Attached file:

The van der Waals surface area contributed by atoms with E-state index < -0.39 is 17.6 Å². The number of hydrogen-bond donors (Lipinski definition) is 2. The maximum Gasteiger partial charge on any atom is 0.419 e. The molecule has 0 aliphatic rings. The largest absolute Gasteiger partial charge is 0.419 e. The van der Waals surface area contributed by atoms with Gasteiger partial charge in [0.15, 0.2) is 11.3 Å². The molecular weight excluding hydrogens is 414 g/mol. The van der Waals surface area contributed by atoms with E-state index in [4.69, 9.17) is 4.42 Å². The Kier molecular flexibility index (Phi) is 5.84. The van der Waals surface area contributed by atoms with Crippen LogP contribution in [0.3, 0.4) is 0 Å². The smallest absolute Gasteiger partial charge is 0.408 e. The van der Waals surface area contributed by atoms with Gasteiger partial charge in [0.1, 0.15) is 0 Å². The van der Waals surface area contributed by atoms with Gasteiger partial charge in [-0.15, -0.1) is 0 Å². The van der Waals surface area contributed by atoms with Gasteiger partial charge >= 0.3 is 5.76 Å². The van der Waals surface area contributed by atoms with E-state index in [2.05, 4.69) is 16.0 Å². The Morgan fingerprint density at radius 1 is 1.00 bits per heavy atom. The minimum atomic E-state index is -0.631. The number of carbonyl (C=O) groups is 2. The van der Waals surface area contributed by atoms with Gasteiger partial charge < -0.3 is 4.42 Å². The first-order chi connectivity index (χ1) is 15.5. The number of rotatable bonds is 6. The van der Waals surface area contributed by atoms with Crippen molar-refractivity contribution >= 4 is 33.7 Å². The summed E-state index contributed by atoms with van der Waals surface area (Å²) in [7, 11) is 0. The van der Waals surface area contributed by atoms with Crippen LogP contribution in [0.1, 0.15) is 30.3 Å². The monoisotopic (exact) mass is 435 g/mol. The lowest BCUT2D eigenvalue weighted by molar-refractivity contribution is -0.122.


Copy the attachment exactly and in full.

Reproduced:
The van der Waals surface area contributed by atoms with E-state index < -0.39 is 17.6 Å². The number of hydrogen-bond donors (Lipinski definition) is 2. The maximum Gasteiger partial charge on any atom is 0.419 e. The molecule has 0 aliphatic rings. The largest absolute Gasteiger partial charge is 0.419 e. The van der Waals surface area contributed by atoms with Gasteiger partial charge in [0.15, 0.2) is 11.3 Å². The molecular weight excluding hydrogens is 414 g/mol. The van der Waals surface area contributed by atoms with E-state index in [4.69, 9.17) is 4.42 Å². The Kier molecular flexibility index (Phi) is 5.84. The van der Waals surface area contributed by atoms with Crippen LogP contribution in [0.3, 0.4) is 0 Å². The smallest absolute Gasteiger partial charge is 0.408 e. The van der Waals surface area contributed by atoms with Gasteiger partial charge in [0.1, 0.15) is 0 Å². The van der Waals surface area contributed by atoms with Gasteiger partial charge in [-0.15, -0.1) is 0 Å². The van der Waals surface area contributed by atoms with Gasteiger partial charge >= 0.3 is 5.76 Å². The van der Waals surface area contributed by atoms with E-state index in [2.05, 4.69) is 16.0 Å². The Morgan fingerprint density at radius 1 is 1.00 bits per heavy atom. The minimum atomic E-state index is -0.631. The number of carbonyl (C=O) groups is 2. The van der Waals surface area contributed by atoms with Gasteiger partial charge < -0.3 is 4.42 Å². The first-order chi connectivity index (χ1) is 15.5. The number of rotatable bonds is 6. The van der Waals surface area contributed by atoms with Crippen molar-refractivity contribution >= 4 is 33.7 Å². The summed E-state index contributed by atoms with van der Waals surface area (Å²) in [7, 11) is 0. The van der Waals surface area contributed by atoms with Crippen LogP contribution in [0.1, 0.15) is 30.3 Å². The monoisotopic (exact) mass is 435 g/mol. The lowest BCUT2D eigenvalue weighted by molar-refractivity contribution is -0.122.